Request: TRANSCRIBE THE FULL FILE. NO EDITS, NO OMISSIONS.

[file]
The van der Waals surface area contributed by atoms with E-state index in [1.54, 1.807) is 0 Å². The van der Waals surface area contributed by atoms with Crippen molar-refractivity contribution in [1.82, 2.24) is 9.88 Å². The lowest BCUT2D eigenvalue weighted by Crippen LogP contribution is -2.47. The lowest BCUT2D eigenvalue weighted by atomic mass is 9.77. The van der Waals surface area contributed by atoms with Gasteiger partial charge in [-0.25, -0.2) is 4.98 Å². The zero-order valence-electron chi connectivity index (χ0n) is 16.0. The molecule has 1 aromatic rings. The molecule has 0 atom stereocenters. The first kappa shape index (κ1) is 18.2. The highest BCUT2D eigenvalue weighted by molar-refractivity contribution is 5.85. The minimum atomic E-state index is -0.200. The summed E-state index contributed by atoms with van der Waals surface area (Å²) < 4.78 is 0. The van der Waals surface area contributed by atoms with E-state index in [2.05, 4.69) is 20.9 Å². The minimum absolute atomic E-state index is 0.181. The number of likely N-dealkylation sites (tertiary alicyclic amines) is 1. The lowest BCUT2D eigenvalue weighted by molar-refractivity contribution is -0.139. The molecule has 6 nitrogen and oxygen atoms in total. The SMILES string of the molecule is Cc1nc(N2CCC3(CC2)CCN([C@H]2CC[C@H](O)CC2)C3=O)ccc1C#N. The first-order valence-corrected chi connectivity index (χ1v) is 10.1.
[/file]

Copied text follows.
The van der Waals surface area contributed by atoms with E-state index in [1.54, 1.807) is 0 Å². The van der Waals surface area contributed by atoms with Crippen molar-refractivity contribution in [1.82, 2.24) is 9.88 Å². The lowest BCUT2D eigenvalue weighted by Crippen LogP contribution is -2.47. The lowest BCUT2D eigenvalue weighted by atomic mass is 9.77. The van der Waals surface area contributed by atoms with Gasteiger partial charge in [-0.25, -0.2) is 4.98 Å². The zero-order valence-electron chi connectivity index (χ0n) is 16.0. The molecule has 1 aromatic rings. The molecule has 0 atom stereocenters. The first kappa shape index (κ1) is 18.2. The highest BCUT2D eigenvalue weighted by molar-refractivity contribution is 5.85. The minimum atomic E-state index is -0.200. The summed E-state index contributed by atoms with van der Waals surface area (Å²) < 4.78 is 0. The van der Waals surface area contributed by atoms with E-state index in [2.05, 4.69) is 20.9 Å². The minimum absolute atomic E-state index is 0.181. The number of likely N-dealkylation sites (tertiary alicyclic amines) is 1. The lowest BCUT2D eigenvalue weighted by molar-refractivity contribution is -0.139. The molecule has 6 nitrogen and oxygen atoms in total. The SMILES string of the molecule is Cc1nc(N2CCC3(CC2)CCN([C@H]2CC[C@H](O)CC2)C3=O)ccc1C#N. The first-order valence-corrected chi connectivity index (χ1v) is 10.1.